New Jersey Open Space Preservation Funding Amendment, Public Question No. 2 (2014)

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Public Question No. 2
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Type:Constitutional amendment
Referred by:Legislature
Status:On the ballot
2014 measures
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November 4
Public Question No. 1
Public Question No. 2
The New Jersey Open Space Preservation Funding Amendment, Public Question No. 2 is on the November 4, 2014 ballot in New Jersey as a legislatively-referred constitutional amendment. The measure, upon voter approval, would dedicate 6 percent of corporate business tax revenues to open space, farmland and historic preservation. The tax allocation would last from 2016 to 2045. The amendment would require that all natural resource damages and environmental fine revenues be allocated to underground storage tank programs and state-funded hazardous discharge cleanups.[1]

The measure would also end the current dedication of 4 percent of corporate business tax revenues to environmental programs.[1]

The proposed amendment was introduced into the New Jersey Legislature by Sen. Bob Smith (D-17), Sen. Christopher Bateman (R-16) and Rep. John McKeon (D-27) as Senate Concurrent Resolution 84 and Assembly Concurrent Resolution 130.[2]

Text of measure

Ballot title

The proposed ballot text reads as follows:[1]


Do you approve amending the Constitution to dedicate 6% of the Corporation Business Tax revenue each year for the next 30 years? The dedication would be for the preservation of open space, farmland, and historic sites. The amendment would end the current dedication of 4% of that revenue for environmental programs. In addition, the amendment dedicates natural resource damages and fines to fund underground storage tank removals and cleanups and polluted site cleanups?


Ballot summary

The interpretative statement reads as follows:[1]


This constitutional amendment would provide funding for Green Acres and “Blue Acres” projects. The projects preserve open space, farmland, and historic properties. The amendment would dedicate 6% of Corporation Business Tax revenue each year for the next 30 years for these purposes.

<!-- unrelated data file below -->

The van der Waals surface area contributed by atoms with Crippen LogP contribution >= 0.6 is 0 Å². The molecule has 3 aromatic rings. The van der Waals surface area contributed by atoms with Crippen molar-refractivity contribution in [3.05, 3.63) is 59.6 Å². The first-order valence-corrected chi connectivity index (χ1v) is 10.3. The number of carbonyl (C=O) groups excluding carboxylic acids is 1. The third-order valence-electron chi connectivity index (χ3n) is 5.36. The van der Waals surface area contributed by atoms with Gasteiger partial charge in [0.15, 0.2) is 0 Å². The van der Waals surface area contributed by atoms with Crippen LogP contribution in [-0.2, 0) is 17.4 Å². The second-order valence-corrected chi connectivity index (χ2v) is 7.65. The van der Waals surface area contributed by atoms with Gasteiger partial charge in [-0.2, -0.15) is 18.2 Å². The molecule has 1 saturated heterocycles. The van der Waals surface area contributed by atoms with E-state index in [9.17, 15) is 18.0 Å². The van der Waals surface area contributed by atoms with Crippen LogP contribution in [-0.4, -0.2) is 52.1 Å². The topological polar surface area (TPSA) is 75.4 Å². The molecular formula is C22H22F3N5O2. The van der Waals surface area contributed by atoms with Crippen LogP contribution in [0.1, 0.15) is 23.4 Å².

The Green Acres program buys land that protects water supplies and preserves open space. The program funds parks, fish and wildlife habitat, and flood prone or affected areas. It also funds park improvements and facilities.
“Blue Acres” refers to properties that have been damaged by storms or storm related flooding. The program also purchases properties that appear likely to incur such damage, or that may buffer or protect other lands from such damage. Structures on properties purchased from willing sellers are demolished, the debris is removed, and the land is preserved as open space.
This amendment also would end the current dedication of 4% of Corporation Business Tax revenue. That dedication provides funds for water quality programs, public and private hazardous site cleanups, underground storage tank removal and cleanup, air pollution control equipment for diesel engines, and park improvements and facilities.
Finally, this amendment would dedicate natural resource damages and fines collected from violations of environmental laws for underground storage tank removals and cleanups and State-funded hazardous site cleanups.[3]


NJ Keep It Green logo 2014.jpg

The campaign in support of the amendment is being led by New Jersey Keep It Green.[4]



The following officials sponsored the amendment in the legislature:[1]


  • New Jersey League of Conservation Voters[5]
  • American Institute of Architects (AIA) New Jersey[6]
  • Energy Plus
  • Geoscape Solar
  • Green Dawn Solutions, LLC
  • Greener New Jersey Productions
  • Haddon Township Environmental Commission
  • Historic Cold Spring Village
  • New Jersey Energy Coalition
  • New Jersey State Federation of Women's Clubs
  • Salmon Ventures Ltd.
  • Stafford Township Historic Preservaion Commission
  • Twin Pine Rod and Gun Club